The Fog Of Decision Making


Think | Act


One in a series of Leadership Articles to cause you to think and perhaps to act. Read other articles.


I attended the most recent session of the Rotman’s School of Business training program for Corporate Directors over the past year. During the course of the program I had time to both read and think about senior level leadership decisions.

How hard could it be?

From both this program, and my experience as a consultant, I find it incredibly hard to understand and then influence change within the process of effective decision making for the most senior level management of corporations. There is a reason for that and it goes like this; complex decisions made at the top level of a corporation are always difficult because those making the decisions are quirky, fallible, normal humans.

Decisions and Devices

In researching this topic for a written article I summarized a few points as an overview. You, my faithful reader, will get the data dump and hopefully some insight into the process of making good decisions.

There are many cognitive biases which work toward derailing decisions, in fact there are probably hundreds of things that affect decision makers, but here are a few that I think need special attention when it comes to decisions at the board or senior level of an organization;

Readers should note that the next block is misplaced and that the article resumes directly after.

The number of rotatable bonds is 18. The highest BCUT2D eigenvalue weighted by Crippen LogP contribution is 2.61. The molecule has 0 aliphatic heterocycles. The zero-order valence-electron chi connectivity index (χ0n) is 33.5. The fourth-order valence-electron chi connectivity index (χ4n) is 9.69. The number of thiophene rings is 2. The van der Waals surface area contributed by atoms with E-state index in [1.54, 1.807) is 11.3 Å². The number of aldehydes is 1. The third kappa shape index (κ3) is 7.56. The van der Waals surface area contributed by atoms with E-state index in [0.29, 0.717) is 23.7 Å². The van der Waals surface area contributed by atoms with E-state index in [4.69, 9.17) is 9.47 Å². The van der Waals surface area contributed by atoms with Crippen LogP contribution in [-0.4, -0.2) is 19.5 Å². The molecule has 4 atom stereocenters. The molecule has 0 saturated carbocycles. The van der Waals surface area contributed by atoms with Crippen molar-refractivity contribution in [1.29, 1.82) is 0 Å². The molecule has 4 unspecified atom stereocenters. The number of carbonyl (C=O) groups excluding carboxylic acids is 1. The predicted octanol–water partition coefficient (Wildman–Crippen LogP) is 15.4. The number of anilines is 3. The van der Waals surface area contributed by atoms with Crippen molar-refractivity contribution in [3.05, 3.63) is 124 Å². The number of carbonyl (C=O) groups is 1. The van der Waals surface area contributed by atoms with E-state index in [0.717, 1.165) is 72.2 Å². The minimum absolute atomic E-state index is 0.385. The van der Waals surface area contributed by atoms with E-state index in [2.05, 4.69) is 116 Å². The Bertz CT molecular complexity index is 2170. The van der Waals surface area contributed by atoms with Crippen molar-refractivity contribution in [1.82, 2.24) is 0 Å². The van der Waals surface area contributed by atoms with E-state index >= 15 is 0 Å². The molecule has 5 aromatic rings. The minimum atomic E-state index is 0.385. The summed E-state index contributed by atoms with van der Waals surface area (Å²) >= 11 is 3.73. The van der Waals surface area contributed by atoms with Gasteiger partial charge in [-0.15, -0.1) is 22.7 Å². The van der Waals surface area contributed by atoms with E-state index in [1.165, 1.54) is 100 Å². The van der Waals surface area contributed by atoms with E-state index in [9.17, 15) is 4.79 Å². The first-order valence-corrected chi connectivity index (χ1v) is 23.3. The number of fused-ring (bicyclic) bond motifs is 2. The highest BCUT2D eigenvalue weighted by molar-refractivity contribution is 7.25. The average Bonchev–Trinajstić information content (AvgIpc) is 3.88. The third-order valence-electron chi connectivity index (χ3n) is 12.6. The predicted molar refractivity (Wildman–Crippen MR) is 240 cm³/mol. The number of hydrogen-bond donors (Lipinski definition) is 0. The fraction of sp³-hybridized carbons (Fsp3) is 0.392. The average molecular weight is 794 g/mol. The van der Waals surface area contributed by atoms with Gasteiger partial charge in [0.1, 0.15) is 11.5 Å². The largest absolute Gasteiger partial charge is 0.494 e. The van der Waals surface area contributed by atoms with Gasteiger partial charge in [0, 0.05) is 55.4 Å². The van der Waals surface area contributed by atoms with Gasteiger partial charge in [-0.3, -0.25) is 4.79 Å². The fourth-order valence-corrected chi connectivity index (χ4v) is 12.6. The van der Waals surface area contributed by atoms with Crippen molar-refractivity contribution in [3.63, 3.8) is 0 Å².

1. Group Think—is a type of thought process experienced by group members who amicably work though conflict and reach consensus without being objective or critical of the underlying process by challenging, analyzing, and evaluating ideas.
  2. Risk Asymmetry—wherein we seek risk aversion for positive prospects and risk taking for negative prospects.
  3. Availability Bias—causes decisions to based upon information that is in our memory rather than relevant data more difficult to find.
  4. Hindsight Bias—humans attach a lower probability to an event prior to it occurring than after it occurs.
  5. Induction Flaws—the tendency to formulate a set of rules based upon little known data (e.g. one point on a graph does not itself make a trend).
  6. Confirmation Bias—we seek and utilize data that supports our position rather than address data that conflicts with it.
  7. Contamination Effects—irrelevant or unrelated proximate data is allowed to influence decisions.
  8. Scope Insensitivity—wherein we do not proportionally adjust what we would be willing to trade for harms of different orders of magnitude.
  9. Bystander Apathy—as part of a crowd we will more likely neglect to take a stand that requires individual responsibility.
  10. Overconfidence effect—is a bias in which subjective confidence consistently exceeds the objective accuracy of predictions.

Act on analysis

As a leader is is up to you to determine the tone in the room and establish whether any of the above factors are unduly influencing decisions. No group of leaders will ever be free of their biases but they can address and deal with them constructively.

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